Portland, along with Minneapolis and Boulder, is one of those "bike Mecca" places. I'm not sure anyone is a fan of riding in urban areas but if you have to ride in a major city, try it out in one of these cities. Your turn: Portland.
|Alaska Airlines operated by Horizon|
My biggest fear was getting here, knowing I'd be flying with my bike and on a small plane from Seattle to Portland. As I boarded, from the rear, I asked the guy in the cargo hold if my bike was in there. He said it was. Sweet.
|Suitcase and Bike Case|
I figured out the light rail system and for $2.50 took a train to downtown Portland then put my bike on the suitcase and rolled them both up the street to the hotel. It was about a six block walk and beat paying $40 for a cab.
Once to the hotel and I got the bike assembled, I went for ride. Completely by "feel." There's a river (Willamette) so I reasoned it would be hard to get lost.
I stopped at Metropolis Cycle Repair on Williams Street for a CO2 cartridge (can't fly with them) as well as some lube. And some free air. The guy in the shop was very friendly and directed me up towards the St. Johns Bridge.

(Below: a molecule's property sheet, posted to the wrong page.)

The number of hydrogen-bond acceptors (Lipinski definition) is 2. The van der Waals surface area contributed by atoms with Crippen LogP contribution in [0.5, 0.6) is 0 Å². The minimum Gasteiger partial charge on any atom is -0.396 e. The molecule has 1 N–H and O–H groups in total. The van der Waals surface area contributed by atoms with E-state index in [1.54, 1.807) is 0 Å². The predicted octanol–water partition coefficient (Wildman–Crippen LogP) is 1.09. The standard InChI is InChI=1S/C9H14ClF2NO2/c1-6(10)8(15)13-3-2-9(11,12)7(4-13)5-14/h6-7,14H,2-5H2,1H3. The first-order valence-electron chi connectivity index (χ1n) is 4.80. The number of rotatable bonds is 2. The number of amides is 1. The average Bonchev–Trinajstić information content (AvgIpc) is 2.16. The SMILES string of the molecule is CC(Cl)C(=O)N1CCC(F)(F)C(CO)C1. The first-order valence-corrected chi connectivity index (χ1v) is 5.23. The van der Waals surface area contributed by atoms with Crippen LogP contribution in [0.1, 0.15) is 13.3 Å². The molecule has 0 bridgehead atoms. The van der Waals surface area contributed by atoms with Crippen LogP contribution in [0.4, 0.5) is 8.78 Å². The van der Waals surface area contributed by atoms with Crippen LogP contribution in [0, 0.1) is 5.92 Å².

|St. Johns Bridge|
It was a nice ride up and back. I was gone long enough to form some impressions.
First, there are lots of bike lanes. But like a lot of cities, the bike lanes are dangerously close to parked cars or include the gutter.
Second, glass. It's America. There is broken glass on the sides of the road, which is where the bike lanes usually are. Proceed with caution.
Third, signage. Sometimes good. Sometimes spotty. I followed the signs to the St. Johns Bridge until I lost the scent. Same with Downtown Portland to get back.
Fourth, track stands. At every intersection multiple cyclists can be stopped waiting for the light. The really cool cyclists do track stands, that is, balance on their bikes without ever putting a foot on the ground. I'm not that cool.
I'm not a fan of urban riding but it's a great city to ride in.